Is UBB a non-profit?
No, UBB is a for-profit company. We sell products and use the profits to organize and host cleanups.
Are UBB products made from trash collected at cleanups?
No. Currently UBB uses sustainable fibers, mainly organic cotton, to make our products. We don’t currently use any material we find at cleanups in our products, although we are trying to find ways to recycle marine debris into new products.
So are you cleaning up the Great Pacific Garbage Patch?
Not yet. The Pacific Garbage patch consists of a plastic soup with tiny particles of plastic. There is currently no effective way for UBB to participate in cleaning this area up.
Who cleans up the trash?
We do. The company organizes and hosts all our cleanups. However, as company employees can’t remove all the trash, we have a large volunteer base we are continuously building, and we invite volunteers to all our cleanups.
Where do you sell your products?
UBB products are sold in stores across the United States. We also sell our products on our website. Visit our store locator here to find our products in a store near you.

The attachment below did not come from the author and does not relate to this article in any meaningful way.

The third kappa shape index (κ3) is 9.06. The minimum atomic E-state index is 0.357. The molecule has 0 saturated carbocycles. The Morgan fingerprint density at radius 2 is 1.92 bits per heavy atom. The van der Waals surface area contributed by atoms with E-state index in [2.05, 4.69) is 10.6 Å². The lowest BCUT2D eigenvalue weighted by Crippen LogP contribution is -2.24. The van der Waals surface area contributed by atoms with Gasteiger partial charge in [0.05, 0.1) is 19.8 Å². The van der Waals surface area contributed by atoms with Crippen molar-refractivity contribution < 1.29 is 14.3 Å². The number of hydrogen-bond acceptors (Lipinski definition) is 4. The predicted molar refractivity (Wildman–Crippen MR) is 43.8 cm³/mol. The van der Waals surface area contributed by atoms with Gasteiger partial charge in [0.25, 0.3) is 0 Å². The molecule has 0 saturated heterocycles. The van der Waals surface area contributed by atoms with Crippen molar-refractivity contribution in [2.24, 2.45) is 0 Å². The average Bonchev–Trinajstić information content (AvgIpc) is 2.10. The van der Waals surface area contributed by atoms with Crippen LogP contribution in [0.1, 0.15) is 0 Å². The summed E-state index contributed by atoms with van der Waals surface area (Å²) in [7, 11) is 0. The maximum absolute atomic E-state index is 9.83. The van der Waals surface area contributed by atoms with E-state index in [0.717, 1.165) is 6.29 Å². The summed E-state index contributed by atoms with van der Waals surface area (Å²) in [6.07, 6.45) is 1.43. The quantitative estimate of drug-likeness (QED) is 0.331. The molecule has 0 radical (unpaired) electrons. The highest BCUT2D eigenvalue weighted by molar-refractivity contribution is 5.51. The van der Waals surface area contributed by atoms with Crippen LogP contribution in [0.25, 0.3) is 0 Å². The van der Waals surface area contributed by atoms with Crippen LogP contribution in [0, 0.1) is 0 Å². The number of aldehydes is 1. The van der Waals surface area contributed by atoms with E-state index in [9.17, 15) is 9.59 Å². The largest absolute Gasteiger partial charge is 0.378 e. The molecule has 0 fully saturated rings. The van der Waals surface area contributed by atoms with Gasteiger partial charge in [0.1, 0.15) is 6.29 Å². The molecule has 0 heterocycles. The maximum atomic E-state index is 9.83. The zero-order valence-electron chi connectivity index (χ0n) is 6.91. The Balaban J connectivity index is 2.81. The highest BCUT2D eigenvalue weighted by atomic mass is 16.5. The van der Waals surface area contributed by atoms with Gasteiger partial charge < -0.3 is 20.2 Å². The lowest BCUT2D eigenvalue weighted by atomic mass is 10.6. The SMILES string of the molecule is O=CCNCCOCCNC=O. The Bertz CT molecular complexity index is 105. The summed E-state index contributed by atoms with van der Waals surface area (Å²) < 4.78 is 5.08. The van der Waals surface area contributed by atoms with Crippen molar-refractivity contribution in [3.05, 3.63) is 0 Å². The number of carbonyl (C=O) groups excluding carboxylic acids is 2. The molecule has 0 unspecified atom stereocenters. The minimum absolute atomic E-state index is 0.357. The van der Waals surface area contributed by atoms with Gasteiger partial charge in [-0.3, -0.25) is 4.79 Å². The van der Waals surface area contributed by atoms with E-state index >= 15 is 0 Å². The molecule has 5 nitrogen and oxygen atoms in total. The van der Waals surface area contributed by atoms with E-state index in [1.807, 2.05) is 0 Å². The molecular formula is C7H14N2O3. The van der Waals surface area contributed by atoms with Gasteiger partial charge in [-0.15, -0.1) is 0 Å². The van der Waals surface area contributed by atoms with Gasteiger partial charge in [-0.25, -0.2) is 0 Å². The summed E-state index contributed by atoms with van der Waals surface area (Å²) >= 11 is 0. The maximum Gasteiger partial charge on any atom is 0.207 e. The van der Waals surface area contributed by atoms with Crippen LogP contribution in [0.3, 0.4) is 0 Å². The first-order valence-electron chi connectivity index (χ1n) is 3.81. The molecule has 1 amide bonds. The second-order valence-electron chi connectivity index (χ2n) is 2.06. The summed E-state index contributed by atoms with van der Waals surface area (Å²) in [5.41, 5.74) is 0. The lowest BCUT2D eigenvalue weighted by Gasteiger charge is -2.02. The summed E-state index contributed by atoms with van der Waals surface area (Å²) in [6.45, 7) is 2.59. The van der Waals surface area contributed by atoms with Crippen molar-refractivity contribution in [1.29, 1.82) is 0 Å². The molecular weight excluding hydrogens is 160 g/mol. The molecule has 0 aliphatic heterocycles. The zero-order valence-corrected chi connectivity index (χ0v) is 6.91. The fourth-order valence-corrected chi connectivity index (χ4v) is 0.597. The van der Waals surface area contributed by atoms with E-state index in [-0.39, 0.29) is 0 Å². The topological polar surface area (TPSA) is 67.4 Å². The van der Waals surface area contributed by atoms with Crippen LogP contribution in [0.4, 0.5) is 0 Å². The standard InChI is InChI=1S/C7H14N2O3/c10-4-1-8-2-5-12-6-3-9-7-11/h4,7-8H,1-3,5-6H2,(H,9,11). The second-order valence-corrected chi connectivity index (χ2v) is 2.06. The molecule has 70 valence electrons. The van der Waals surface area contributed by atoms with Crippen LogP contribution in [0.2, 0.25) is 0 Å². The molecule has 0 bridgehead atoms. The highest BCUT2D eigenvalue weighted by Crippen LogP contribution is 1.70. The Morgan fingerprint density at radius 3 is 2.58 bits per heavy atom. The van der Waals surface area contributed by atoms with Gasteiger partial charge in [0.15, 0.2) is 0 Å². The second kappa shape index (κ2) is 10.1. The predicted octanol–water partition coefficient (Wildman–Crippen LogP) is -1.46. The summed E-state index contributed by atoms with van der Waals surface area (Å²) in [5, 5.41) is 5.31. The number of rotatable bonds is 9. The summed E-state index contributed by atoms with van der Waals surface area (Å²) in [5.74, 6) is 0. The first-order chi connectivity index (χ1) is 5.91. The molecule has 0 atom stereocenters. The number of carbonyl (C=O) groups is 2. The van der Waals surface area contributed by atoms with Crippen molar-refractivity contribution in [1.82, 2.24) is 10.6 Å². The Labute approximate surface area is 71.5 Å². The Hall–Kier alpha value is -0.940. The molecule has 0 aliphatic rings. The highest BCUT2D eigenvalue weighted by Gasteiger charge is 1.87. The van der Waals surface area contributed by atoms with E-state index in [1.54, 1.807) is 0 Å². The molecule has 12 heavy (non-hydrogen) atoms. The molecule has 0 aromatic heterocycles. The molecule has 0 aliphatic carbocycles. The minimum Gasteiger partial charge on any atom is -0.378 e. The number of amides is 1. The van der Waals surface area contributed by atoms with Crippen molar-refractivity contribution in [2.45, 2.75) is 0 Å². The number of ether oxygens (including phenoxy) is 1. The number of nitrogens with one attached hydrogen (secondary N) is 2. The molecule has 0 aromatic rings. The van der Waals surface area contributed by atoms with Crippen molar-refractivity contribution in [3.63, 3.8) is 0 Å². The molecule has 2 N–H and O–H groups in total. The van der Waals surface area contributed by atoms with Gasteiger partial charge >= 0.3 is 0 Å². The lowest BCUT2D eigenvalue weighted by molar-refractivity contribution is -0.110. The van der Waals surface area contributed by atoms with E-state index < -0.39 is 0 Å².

Where do you do your cleanups?
Wherever there is a need. Our cleanups are usually hosted near retail stores that carry our product on waterways and beaches in need of cleaning. See all our past cleanups here.
Why doesn’t UBB accept donations?
UBB believes in the power of business to do good things, and that our conservation efforts must be self-sustaining. Instead of donations, we rely on organic cotton and creative designs. We rely on a weathered, vintage look inspired by the faded colors of harbor villages. We rely on that moment of discovering something forgotten, something beautiful, something from another time, and encapsulating these feelings in our products.
How can I get involved in a cleanup?
Easy! Check out our upcoming cleanups section here and sign up for a cleanup near you!
What kinds of trash do you find at cleanups?
Plastic bottles, Styrofoam cups, chips bags, hair clips, shopping carts, scooters, tires, plastic bags, fishing line, lighters, and almost anything else you can imagine. We find many things intact, but we also find lots of tiny pieces of plastic and Styrofoam that have photodegraded or broken down under the currents.
What is the weirdest piece of trash you’ve ever found?
Well weird, of course, is a subjective term. But some of the more unusual pieces have ranged from money, to a handgun case, and even a cellphone!